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Mining industry seeks policy changes

A view of nickel ore stockpiles at a mine in Sta Cruz, Zambales, Feb. 7, 2017. — REUTERS/ERIK DE CASTRO

THE MINING INDUSTRY is pushing for key policy changes that will boost the sector’s growth and help the economy recover faster from the coronavirus disease 2019 (COVID-19) pandemic.

Eulalio B. Austin, Jr., Philex Mining Corp. president and chief executive officer, said the government should harmonize all national laws and local government units’ (LGU) ordinances on mining.

“While the national law allows mining, there are LGUs that issue resolutions saying no to mining in their respective areas,” Mr. Austin said during a BusinessWorld Insights forum on Wednesday.

The Philex Mining official said there is a need to lift the foreign ownership restrictions on mining under the 1987 Constitution. Foreign investors are only allowed to own up to 40% of the capital of mining firms operating in the Philippines.

“Because we are opening big capital projects, the provision is needed so that more investors would come in the country,” Mr. Austin said. 

Mr. Austin announced in a recent stockholders’ meeting that Philex Mining is seeking investors for its Silangan copper and gold project in Surigao del Norte, which requires a $758-million capital investment.

The Silangan project is seen as one of the big-ticket mining projects that can help the Philippine economy’s recovery, after Malacañang lifted the ban on new mineral agreements in April.

Mr. Austin also said there is a need to develop the downstream mining industry.

“There is a need to develop the downstream industries of copper so that we could maximize or create value on the copper that we will be mining in the future,” he said.

Dante R. Bravo, Global Ferronickel Holdings, Inc. president, said the government should also consider providing “stable” incentives for major mining projects.

“We have to be open in giving incentives to big investments. The incentive has to be stable and cannot be changed midway since it is going to affect the viability of the project,” Mr. Bravo said during the same forum.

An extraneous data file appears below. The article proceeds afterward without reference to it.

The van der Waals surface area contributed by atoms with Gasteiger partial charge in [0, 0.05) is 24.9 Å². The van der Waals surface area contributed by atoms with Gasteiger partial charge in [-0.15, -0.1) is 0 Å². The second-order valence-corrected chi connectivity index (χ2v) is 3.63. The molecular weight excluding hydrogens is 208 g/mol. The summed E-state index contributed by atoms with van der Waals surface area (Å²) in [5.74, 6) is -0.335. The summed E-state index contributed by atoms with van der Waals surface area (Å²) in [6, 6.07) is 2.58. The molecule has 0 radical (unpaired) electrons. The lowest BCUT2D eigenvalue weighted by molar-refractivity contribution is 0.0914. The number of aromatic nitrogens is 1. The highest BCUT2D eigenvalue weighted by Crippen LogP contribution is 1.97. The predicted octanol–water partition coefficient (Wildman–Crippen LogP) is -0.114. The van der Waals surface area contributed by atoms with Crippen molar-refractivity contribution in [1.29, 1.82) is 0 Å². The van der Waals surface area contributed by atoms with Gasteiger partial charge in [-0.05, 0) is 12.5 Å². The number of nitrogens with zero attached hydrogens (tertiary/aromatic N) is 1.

“I think the current tax regime is almost prohibitive to the industry. We are already heavily taxed. If there are more taxes to be imposed, it would attract less investments into the country,” he added.

The mining industry has to pay various fees, taxes and royalties imposed by the Mines and Geosciences Bureau (MGB), Bureau of Internal Revenue, LGUs and other government agencies. The MGB recently proposed imposing royalties on miners operating outside designated mineral reservation areas. At present, only those operating within mineral reservations currently pay mineral royalties of 5%.

Meanwhile, Chamber of Mines of the Philippines (COMP) Executive Director Ronald S. Recidoro, said the Philippines should extract its mineral resources “responsibly.”

“If the minerals stay underground, it has very little value. It is better if we extract it responsibly and use the benefits and revenues of mining to move our economy forward,” Mr. Recidoro said. 

“It is really up to us now to have that conviction and political will to do the same. Our mineral wealth will go to waste if we do not use it,” he added.

Based on an MGB report, the value of metallic mineral output rose 14.1% to P28.91 billion during the first quarter as a result of higher metal prices. 

The mining sector contributed P102.3 billion, equivalent to 0.6% of gross domestic product (GDP) growth in 2020.

Philex Mining is one of three Philippine units of Hong Kong-based First Pacific Co. Ltd., the others being Metro Pacific Investments Corp. and PLDT, Inc. Hastings Holdings, Inc., a unit of PLDT Beneficial Trust Fund subsidiary MediaQuest Holdings, Inc., has interest in BusinessWorld through the Philippine Star Group, which it controls. — R.M.D.Ochave